Pew's Global Tuna campaign focuses on both the Atlantic and Pacific Oceans.
The Atlantic is home to, among other species, the mighty Atlantic bluefin tuna. But years of overfishing, illegal fishing, and fraud have driven these fish to historically low levels.
In the Pacific, where about 65 percent of the world's tuna are caught, lax management threatens populations of Pacific bluefin, bigeye, yellowfin, and skipjack tuna—as well as their ecosystem, and the fishermen who depend on them.
Tuna stocks are fished by dozens of countries, with a significant amount of tuna coming from the high seas, areas that start 200 miles from shore and cover approximately half of the Earth. Their management is largely overseen by Regional Fisheries Management Organizations (RFMOs)—international bodies made up largely of countries that seek to manage fisheries for certain species in specific geographic areas.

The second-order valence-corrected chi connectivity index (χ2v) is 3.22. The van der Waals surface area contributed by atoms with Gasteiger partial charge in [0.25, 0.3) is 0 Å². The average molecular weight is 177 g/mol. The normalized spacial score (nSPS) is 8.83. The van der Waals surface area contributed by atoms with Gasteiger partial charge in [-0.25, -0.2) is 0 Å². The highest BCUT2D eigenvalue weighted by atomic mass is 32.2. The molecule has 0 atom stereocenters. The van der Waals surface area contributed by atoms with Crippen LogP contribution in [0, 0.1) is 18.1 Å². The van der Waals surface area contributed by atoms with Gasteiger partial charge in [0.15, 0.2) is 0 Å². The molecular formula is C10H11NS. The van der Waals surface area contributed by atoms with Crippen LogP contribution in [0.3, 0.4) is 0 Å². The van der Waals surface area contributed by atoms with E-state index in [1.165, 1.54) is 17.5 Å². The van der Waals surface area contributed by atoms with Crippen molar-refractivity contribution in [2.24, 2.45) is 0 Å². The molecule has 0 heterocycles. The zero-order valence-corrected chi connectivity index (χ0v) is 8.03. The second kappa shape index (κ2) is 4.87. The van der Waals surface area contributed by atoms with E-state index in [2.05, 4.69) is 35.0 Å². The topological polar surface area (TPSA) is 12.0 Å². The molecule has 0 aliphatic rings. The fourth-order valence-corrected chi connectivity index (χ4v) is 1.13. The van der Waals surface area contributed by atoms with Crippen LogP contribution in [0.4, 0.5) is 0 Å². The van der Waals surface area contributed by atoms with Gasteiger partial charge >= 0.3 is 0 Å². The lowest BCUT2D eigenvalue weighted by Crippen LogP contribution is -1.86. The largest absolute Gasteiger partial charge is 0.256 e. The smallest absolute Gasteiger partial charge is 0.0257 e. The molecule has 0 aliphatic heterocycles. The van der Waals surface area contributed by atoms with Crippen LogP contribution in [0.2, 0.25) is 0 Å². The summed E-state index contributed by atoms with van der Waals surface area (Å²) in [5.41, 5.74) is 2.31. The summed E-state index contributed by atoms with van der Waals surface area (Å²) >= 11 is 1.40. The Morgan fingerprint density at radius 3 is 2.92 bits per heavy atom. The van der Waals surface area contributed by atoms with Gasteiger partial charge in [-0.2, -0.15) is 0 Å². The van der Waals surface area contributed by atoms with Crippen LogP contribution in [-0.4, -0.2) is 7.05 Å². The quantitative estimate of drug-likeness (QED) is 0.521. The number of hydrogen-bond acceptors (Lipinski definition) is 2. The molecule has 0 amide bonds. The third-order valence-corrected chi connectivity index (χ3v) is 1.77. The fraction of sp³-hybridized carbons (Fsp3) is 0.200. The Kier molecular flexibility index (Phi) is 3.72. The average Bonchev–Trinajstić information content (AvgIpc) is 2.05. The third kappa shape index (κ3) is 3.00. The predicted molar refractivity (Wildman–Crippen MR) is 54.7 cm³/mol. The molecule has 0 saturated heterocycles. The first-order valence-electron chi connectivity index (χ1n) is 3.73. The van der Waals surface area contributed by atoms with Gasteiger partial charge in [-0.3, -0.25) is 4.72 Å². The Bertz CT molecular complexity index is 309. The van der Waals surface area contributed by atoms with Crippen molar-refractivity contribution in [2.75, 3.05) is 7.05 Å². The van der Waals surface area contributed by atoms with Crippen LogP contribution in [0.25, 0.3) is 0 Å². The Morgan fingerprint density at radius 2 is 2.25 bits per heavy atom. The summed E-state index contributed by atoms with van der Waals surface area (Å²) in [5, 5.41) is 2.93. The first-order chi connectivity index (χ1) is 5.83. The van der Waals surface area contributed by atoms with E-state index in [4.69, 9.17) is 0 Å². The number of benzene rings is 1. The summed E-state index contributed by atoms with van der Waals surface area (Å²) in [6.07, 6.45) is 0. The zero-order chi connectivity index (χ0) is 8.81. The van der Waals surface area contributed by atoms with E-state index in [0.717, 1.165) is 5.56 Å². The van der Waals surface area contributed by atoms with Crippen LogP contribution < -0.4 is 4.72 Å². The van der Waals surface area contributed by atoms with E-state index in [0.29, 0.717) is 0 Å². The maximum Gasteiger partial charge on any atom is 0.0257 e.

There are five tuna RFMOS: The Inter-American Tropical Tuna Commission (IATTC), the Commission for the Conservation of Southern Bluefin Tuna (CCSBT), the International Commission for the Conservation of Atlantic Tunas (ICCAT), the Indian Ocean Tuna Commission (IOTC), and the Western and Central Pacific Fisheries Commission (WCPFC).
Collectively, these organizations manage tuna fisheries across 91 percent of the world's ocean surface—they are also responsible for managing the impact of these fisheries on tuna as well as other species. That's more than 325 million square kilometers. The Pew Environment Group engages at a number of RFMOs to improve tuna management in the Atlantic and Pacific Oceans.
Our work is grounded in the best available science and the belief that the existence of healthy tuna populations is not only possible, but imperative.